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Common diseases in older dogs: Urinary incontinence

small light brown short hair dog standing looking forward

Urinary incontinence—the inability to hold urine in the bladder—is not an uncommon occurrence in older dogs. This is just one more example of how similar humans and dogs are as they age.

There are a number of factors that can lead to urinary incontinence. For some dogs, it only happens occasionally while they are sleeping. The urethral muscles aren't as strong as they used to be, so your dog has a harder time holding urine than he did when he was younger. For female dogs, it can be due to lower estrogen levels. Lower estrogen levels can also lead to a loss of muscle tone in the urethra, which can then result in what is referred to as "spay incontinence."

Urinary incontinence can also be a symptom of underlying conditions, like bladder infections and neurologic problems (ex. a disc bulge or rupture). Your dog can also appear to be unable to control his bladder when, in fact, he has an illness—such as such as diabetes and kidney disease—that is significantly increasing the amount of urine his kidneys produce.

Increased urine production can cause inappropriate urination, or urinating in areas where he typically doesn't urinate (ex. in the house). The increased urine results in a need to urinate more frequently and often with increased urgency. So your dog may not be able to "hold it" through the night or when you are at work during the day. Urinating inappropriately can also be caused by behavioral problems. In any case, you should take your dog to the veterinarian to determine the exact cause.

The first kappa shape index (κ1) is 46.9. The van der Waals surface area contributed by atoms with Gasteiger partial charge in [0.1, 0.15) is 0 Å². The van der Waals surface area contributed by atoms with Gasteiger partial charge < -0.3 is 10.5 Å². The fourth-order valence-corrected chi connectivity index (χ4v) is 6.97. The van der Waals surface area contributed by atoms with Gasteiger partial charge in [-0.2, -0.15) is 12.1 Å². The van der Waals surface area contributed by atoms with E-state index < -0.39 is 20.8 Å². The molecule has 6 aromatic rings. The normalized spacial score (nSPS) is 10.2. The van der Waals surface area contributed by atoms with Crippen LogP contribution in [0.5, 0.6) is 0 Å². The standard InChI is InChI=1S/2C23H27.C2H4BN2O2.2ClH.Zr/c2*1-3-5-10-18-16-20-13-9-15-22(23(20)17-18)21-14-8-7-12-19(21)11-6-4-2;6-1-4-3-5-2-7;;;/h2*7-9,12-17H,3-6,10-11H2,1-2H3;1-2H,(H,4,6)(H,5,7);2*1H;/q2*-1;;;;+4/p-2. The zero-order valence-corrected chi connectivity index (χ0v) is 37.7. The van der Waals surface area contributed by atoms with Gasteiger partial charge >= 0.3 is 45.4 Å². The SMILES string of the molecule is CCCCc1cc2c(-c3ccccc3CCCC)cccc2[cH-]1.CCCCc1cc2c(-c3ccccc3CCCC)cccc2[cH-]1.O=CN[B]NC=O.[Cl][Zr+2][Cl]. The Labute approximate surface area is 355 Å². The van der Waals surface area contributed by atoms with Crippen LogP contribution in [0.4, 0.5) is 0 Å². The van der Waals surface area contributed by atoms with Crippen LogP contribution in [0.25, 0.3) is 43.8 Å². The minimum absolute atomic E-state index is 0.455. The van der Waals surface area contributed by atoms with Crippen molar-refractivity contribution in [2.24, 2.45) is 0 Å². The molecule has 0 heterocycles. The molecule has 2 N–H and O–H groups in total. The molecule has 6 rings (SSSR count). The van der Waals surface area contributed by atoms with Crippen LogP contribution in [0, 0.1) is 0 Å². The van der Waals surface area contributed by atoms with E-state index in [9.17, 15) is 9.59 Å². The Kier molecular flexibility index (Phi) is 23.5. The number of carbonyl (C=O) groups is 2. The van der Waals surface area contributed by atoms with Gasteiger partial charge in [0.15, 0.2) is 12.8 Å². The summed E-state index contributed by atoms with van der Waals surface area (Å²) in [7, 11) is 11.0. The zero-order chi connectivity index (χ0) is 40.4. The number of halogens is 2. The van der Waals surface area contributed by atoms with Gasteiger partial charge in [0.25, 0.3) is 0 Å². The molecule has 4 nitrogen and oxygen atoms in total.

Depending on the nature of your dog's incontinence, it can often be cured or, at the very least, controlled.

When you take your dog to the veterinarian, he or she may ask you a number of questions to determine the cause of your dog's incontinence. Be prepared to tell your vet:

  • When you first noticed your dog was incontinent.
  • When it usually occurs. For example, does it happens while your dog is asleep or awake and active?
  • If your dog is dribbling as he walks or where he sits or sleeps, or does he posture and urinate?
  • If his urine has an unusual color or odor.
  • If you've noticed that your dog has difficulty urinating.
  • If your dog has been drinking more water than usual.
  • If your dog has any other unusual symptoms.

Should your vet rule out any underlying disease or illness as being the cause of your dog's incontinence, he or she may decide to put your dog on medication. Many incontinence drugs that are given will help improve the tone of the muscles that hold urine in the bladder. Your vet will tell you which of these are most appropriate for your dog.

The most important thing is that you don't reprimand your dog when he has an accident due to incontinence. He certainly isn't doing it to spite you. And believe it or not, it's just as upsetting to your dog as it is to you.